The insert can be of any desired shape and size which in its outer limits can cover the entire globe of the eye including the cornea and sclera and extend from the inferior, superior, nasal and temporal limits to the conjunctival sac. Accordingly the insert can be in the form of a square, rectangle, oval, circle, doughnut, semicircle, 1/4 moon shape, and the like. Preferably the insert is in the form of a rod, doughnut, oval or 1/4 moon. The insert can be readily prepared, for example, by dissolving the polymer in a suitable solvent and the solution evaporated to afford a thin film of the polymer which can then be subdivided to prepare inserts of appropriate size. Alternatively the insert can be prepared by warming the polymer and then molded to form a thin film. Preferably, the inserts are prepared by molding or extrusion procedures well known in the art. The molded or extruded product can then be subdivided to afford inserts of suitable size for administration in the eye. In order to properly fit into the cul-de-sac of the eye without excessive irritation, and yet to be effective for its intended use, the insert should have a surface area of from about 5 to about 800 sq. mm. preferably 5-400 and especially 5-100 sq. mm. and most especially 5-50 sq. mm. a length of from about 1-30 mm. preferably about 5-20 mm. and especially 2-15 mm. and a width and height of from about 0.25 mm. to about 30 mm., preferably from about 1-10 mm. and especially 1-5 mm. For example, castings or compression molded films having a thickness of about 0.25 mm. to 15.0 mm. can be subdivided to obtain suitable inserts. Rectangular segments of the cast or compressed film having a thickness between about 0.5 and 1.5 mm. can be cut to afford shapes such as rectangular plates of 45-20 mm. or ovals of comparable size. Similarly, extruded rods having a diameter between about 0.5 and 1.5 mm. can be cut into suitable sections to provide the desired amount of polymer. For example, rods of 1.0 to 1.5 mm. in diameter and from about 2-20 mm. long are found to be satisfactory. The inserts may also be directly formed by injection molding. It is preferred that the ophthalmic inserts of the present invention be formed so that they are smooth and do not have any sharp edges or corners which could cause damage to the eye. Since the term smooth and sharp edges or corners are subjective terms, in this application these terms are used to indicate that excessive irritation of the eye will not result from the use of the insert.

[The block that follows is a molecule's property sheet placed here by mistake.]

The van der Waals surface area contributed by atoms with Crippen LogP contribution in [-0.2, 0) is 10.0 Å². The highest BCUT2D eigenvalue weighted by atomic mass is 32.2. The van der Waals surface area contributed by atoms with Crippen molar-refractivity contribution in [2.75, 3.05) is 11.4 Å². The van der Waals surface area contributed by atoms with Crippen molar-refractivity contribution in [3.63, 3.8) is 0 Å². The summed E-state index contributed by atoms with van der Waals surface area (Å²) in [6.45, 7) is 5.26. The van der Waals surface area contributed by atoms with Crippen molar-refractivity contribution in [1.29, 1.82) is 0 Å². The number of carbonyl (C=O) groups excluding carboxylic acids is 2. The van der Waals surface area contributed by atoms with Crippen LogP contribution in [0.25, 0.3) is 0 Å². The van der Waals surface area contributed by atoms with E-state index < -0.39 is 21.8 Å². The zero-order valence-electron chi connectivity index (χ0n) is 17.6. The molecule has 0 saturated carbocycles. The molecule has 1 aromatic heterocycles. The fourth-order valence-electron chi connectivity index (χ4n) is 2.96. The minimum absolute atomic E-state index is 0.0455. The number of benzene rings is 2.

The ocular inserts of this invention can also contain plasticizers, buffering agents and preservatives. The invention is therefore also directed to compositions containing these materials along with the water soluble polymer. Plasticizers suitable for this purpose must, of course, also be completely soluble in the lacrimal fluids of the eye. Examples of suitable plasticizers that might be mentioned are water, polyethylene glycol, propylene glycol, glycerine, trimethylol propane, di and tripropylene glycol, hydroxypropyl sucrose and the like. Typically, such plasticizers can be present in the ophthalmic insert in an amount ranging from up to 1 about 40% by weight. A particularly preferred plasticizer is water which is present in amounts of at least about 5% up to about 40%. In actual practice, a water content of from about 5% to about 20% is preferred since it may be easily accomplished and adds the desired softness and pliability to the insert.